Dixieland music originated in New Orleans in the late 1800's from a mixture of several musical sources including African, French, Spanish and American marching band themes and rhythms. (Coincidentally, the ukulele was also invented in the late 1800's.) Dixieland music and the bands that played it moved north to Chicago and later to New York and the West Coast and has had occasional revivals in the 40's the 50's and the 60's and is probably due for another revival soon. The traditional Dixieland band included a banjo which gives an entree to the ukulele player who can get a banjo uke if he can find the rest of the band. I've found that I prefer the sound of the ukulele to the banjo. For an example listen to the Midnight Serenaders of Portland singing "Crazy 'Bout My Baby"
Even if you don't have a banjo uke or a band, you can still play the vocal accompanied by your ukulele which I think is much better suited to this type of music than is the guitar. If you want the full banjo sound, you can get a plectrum or tenor banjo and tune it like a baritone uke the so-called "Chicago" tuning. The decade of the twenties is called the "jazz age" and the jazz of that era was heavily influenced by Dixieland. The twenties was also the decade of the greatest popularity of the ukulele showing the excellent fit of the ukulele to the music. Check the "music" page and the "uke news" page of this website for songs of the twenties and earlier that can be played with a Dixie beat good examples being "After You've Gone" and "Way Down Yonder In New Orleans". A good introduction to this music can be had by searching youtube.com under "Dixieland Jazz Vocal" and also look at the clips of the Blue Moon Quartet.
The Ukulele Guide Open Mic Songbook shown on our Song Books section has a lot of good Dixieland songs and includes the ukulele chord diagrams and the lyrics under the score. The Dixieland Fake Book C edition Vol 1, available from elderly.com has a great selection of Dixieland songs but most of the songs don't have the words and those that do have the words at the bottom of the page instead of in the score which shows the notes of the melodies and the names of the chords but does not have the chord diagrams.
Dixieland music and the musicians who play it have always been a bit above the mass audience and the musicians seem to play as much for their own enjoyment as for the audience. As a result you will have to do a bit of looking to find the records and sheet music that will enable you to play it. Youtube.com and other internet sites are a good place to listen to some of the masters and you can get the chord names out of a "fake book" some of which have as many as 1200 songs. After you draw out the diagrams for the chords for a while you will have them memorised. Until then you will have to get a good book of ukulele cord diagrams. The song book section of this website has the ukulele chords and sheet music for "After You've Gone" one of the all-time greatest Dixieland songs. The MUSIC section of this website has an mp3 recording of yours truly singing "After You've Gone" with his ukulele. For an interesting example of vocal plus ukulele banjo listen to Sharon Davis and Kevin St. Laurent of the Killer Dillers singing "Nickleodeon" Listen also to the Blue Moon Quartet who have a number of classic Dixieland numbers on youtube.com including "Bourbon Street Parade" (actually a medly of classic New Orleans songs featuring an amplified soprano uke with a pickup playing the part usually given to the banjo and sounding great).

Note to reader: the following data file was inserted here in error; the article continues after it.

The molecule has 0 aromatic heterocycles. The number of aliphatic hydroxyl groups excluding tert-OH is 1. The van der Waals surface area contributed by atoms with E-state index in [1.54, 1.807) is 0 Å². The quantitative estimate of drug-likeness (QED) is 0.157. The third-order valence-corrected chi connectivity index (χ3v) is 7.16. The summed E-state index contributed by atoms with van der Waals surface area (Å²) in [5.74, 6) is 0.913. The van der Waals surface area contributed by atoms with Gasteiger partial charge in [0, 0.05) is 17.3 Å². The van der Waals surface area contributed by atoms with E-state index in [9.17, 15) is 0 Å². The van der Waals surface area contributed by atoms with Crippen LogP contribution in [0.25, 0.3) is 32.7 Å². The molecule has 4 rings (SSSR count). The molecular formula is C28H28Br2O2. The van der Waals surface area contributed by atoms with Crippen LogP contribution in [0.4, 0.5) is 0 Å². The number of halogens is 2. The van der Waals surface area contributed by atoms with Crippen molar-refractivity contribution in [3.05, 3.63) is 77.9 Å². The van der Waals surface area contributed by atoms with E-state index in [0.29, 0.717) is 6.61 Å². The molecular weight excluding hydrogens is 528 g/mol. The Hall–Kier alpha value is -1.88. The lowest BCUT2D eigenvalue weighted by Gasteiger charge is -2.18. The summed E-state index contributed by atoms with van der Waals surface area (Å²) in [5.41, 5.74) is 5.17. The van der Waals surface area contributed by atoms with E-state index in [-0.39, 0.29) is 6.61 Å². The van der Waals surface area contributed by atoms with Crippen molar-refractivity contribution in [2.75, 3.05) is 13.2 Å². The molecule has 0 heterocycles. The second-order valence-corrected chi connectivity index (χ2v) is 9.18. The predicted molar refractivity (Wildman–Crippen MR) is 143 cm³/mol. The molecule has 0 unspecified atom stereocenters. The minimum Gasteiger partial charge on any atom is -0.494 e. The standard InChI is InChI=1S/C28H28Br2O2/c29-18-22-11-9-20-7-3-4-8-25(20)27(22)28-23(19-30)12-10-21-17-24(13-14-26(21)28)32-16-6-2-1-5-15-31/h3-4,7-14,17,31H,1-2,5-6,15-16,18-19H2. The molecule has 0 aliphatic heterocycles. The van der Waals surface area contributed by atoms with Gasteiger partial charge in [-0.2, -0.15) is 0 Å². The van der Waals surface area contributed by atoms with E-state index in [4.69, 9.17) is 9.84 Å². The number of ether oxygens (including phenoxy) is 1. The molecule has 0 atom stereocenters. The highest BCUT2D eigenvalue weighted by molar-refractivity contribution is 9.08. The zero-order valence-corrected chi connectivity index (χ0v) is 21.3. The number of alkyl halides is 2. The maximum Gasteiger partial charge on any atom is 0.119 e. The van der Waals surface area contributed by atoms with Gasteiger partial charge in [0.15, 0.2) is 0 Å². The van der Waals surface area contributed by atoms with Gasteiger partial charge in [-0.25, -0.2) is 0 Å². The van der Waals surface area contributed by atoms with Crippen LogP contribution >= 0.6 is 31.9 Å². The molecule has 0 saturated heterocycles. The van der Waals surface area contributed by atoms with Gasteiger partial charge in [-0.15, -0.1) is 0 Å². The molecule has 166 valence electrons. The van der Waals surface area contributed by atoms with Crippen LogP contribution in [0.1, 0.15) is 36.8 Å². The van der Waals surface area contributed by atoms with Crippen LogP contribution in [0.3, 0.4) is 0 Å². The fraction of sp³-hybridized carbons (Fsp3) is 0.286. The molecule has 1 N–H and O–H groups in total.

The internet provides only a very small part of the thousands of Dixieland songs and records out there and this page and this website will guide you to some of the best. Ebay.com has listings of 33.3 rpm records for low low prices and garage sales can be a source if you know what to look for. If you go to estate sales, be sure to look in the piano bench for sheet music. Jazzology.com carries the biggest collection of Dixieland and New Orleans music on CD. Even people who are good at reading music will have trouble decoding these songs if they have not heard them so getting and listening to recordings is mandatory.
To get started theere are several ways to search youtube.com and the internet relevant music. Searching for "Dixieland" and "trad jazz" will get you started and of course try Louis Armstrong which will get yoy thousands of songs. Not so well known to the casual listener is Eddie Condon who recorded and led many bands from the 20's through the 60's. A number of the clips have vocals but they usually wait until halfway through the clip to start singing. Eddie started out playing a 4-string plectrum banjo but had to switch to tenor guitar in the thirties when the banjo craze ended. He made many recordings and on some of them you can hear Red McKenzie playing a comb with a small piece of newspaper over it, an instrument which sounds far better than a kazoo. But he also can be seen and heard playing a megaphone-kazoo on "St. Louis Blues" with the Mound City Blues Blowers. (Or he may have tissue paper attached to the megaphone).
The best and largest source of classic Dixieland and popular music is jazzology.com They have many inexpensive sampler CDs with songs by many of the greatest performers so you can find the ones you like and want to order. The sampler CDs are great listening on their own also.
As explained elsewhere on this site, a tenor banjo can be strung with nylon strings and tuned like a baritone ukulele. Here is a video of the Jug Band, wihch features such an instrument, playing "Rag Moma Rag".